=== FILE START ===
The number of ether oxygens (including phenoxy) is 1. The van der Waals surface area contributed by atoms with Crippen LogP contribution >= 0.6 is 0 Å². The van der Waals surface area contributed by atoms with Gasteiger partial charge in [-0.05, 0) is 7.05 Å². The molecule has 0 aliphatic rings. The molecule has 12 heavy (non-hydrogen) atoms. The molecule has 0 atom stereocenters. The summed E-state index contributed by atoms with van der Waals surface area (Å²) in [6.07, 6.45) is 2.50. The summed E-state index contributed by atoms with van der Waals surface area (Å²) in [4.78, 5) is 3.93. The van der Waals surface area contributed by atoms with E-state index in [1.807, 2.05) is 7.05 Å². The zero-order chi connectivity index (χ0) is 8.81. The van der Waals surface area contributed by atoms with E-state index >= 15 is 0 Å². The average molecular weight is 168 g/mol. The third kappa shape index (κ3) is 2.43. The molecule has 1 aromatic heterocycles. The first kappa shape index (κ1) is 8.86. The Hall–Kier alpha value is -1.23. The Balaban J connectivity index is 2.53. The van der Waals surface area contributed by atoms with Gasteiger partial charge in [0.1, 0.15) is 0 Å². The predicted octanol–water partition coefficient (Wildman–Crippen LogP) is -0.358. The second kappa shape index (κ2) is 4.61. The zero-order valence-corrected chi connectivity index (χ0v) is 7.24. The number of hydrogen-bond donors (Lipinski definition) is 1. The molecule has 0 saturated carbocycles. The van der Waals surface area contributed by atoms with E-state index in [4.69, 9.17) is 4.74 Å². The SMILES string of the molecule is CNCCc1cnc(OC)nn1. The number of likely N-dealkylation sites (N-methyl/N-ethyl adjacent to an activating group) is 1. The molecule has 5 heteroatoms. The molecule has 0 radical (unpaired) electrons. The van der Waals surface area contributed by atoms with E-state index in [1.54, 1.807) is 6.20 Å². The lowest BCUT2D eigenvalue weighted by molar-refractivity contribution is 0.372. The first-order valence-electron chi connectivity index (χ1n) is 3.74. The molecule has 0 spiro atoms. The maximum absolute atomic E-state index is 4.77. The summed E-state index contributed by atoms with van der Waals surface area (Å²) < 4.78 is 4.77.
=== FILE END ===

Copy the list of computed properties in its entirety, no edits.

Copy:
The number of ether oxygens (including phenoxy) is 1. The van der Waals surface area contributed by atoms with Crippen LogP contribution >= 0.6 is 0 Å². The van der Waals surface area contributed by atoms with Gasteiger partial charge in [-0.05, 0) is 7.05 Å². The molecule has 0 aliphatic rings. The molecule has 12 heavy (non-hydrogen) atoms. The molecule has 0 atom stereocenters. The summed E-state index contributed by atoms with van der Waals surface area (Å²) in [6.07, 6.45) is 2.50. The summed E-state index contributed by atoms with van der Waals surface area (Å²) in [4.78, 5) is 3.93. The van der Waals surface area contributed by atoms with E-state index in [1.807, 2.05) is 7.05 Å². The zero-order chi connectivity index (χ0) is 8.81. The van der Waals surface area contributed by atoms with E-state index >= 15 is 0 Å². The average molecular weight is 168 g/mol. The third kappa shape index (κ3) is 2.43. The molecule has 1 aromatic heterocycles. The first kappa shape index (κ1) is 8.86. The Hall–Kier alpha value is -1.23. The Balaban J connectivity index is 2.53. The van der Waals surface area contributed by atoms with Gasteiger partial charge in [0.1, 0.15) is 0 Å². The predicted octanol–water partition coefficient (Wildman–Crippen LogP) is -0.358. The second kappa shape index (κ2) is 4.61. The zero-order valence-corrected chi connectivity index (χ0v) is 7.24. The number of hydrogen-bond donors (Lipinski definition) is 1. The molecule has 0 saturated carbocycles. The van der Waals surface area contributed by atoms with E-state index in [4.69, 9.17) is 4.74 Å². The SMILES string of the molecule is CNCCc1cnc(OC)nn1. The number of likely N-dealkylation sites (N-methyl/N-ethyl adjacent to an activating group) is 1. The molecule has 5 heteroatoms. The molecule has 0 radical (unpaired) electrons. The van der Waals surface area contributed by atoms with E-state index in [1.54, 1.807) is 6.20 Å². The lowest BCUT2D eigenvalue weighted by molar-refractivity contribution is 0.372. The first-order valence-electron chi connectivity index (χ1n) is 3.74. The molecule has 0 spiro atoms. The maximum absolute atomic E-state index is 4.77. The summed E-state index contributed by atoms with van der Waals surface area (Å²) < 4.78 is 4.77.